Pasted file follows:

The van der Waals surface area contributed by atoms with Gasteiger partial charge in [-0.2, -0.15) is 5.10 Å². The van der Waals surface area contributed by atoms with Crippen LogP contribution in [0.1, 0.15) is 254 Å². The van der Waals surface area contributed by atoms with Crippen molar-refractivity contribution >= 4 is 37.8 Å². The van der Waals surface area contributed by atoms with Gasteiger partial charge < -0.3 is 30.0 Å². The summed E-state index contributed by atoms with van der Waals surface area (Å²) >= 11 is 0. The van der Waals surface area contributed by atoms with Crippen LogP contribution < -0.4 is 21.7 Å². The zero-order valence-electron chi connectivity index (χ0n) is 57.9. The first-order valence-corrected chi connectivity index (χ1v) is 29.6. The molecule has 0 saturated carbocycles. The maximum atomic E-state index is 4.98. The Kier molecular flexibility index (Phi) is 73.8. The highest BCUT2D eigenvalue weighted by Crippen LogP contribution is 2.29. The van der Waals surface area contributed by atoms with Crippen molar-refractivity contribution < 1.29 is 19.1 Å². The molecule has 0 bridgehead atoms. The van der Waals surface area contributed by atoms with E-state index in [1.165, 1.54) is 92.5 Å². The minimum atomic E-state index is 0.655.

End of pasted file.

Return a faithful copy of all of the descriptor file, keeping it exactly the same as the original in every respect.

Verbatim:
The van der Waals surface area contributed by atoms with Gasteiger partial charge in [-0.2, -0.15) is 5.10 Å². The van der Waals surface area contributed by atoms with Crippen LogP contribution in [0.1, 0.15) is 254 Å². The van der Waals surface area contributed by atoms with Crippen molar-refractivity contribution >= 4 is 37.8 Å². The van der Waals surface area contributed by atoms with Gasteiger partial charge < -0.3 is 30.0 Å². The summed E-state index contributed by atoms with van der Waals surface area (Å²) >= 11 is 0. The van der Waals surface area contributed by atoms with Crippen LogP contribution < -0.4 is 21.7 Å². The zero-order valence-electron chi connectivity index (χ0n) is 57.9. The first-order valence-corrected chi connectivity index (χ1v) is 29.6. The molecule has 0 saturated carbocycles. The maximum atomic E-state index is 4.98. The Kier molecular flexibility index (Phi) is 73.8. The highest BCUT2D eigenvalue weighted by Crippen LogP contribution is 2.29. The van der Waals surface area contributed by atoms with Crippen molar-refractivity contribution < 1.29 is 19.1 Å². The molecule has 0 bridgehead atoms. The van der Waals surface area contributed by atoms with E-state index in [1.165, 1.54) is 92.5 Å². The minimum atomic E-state index is 0.655.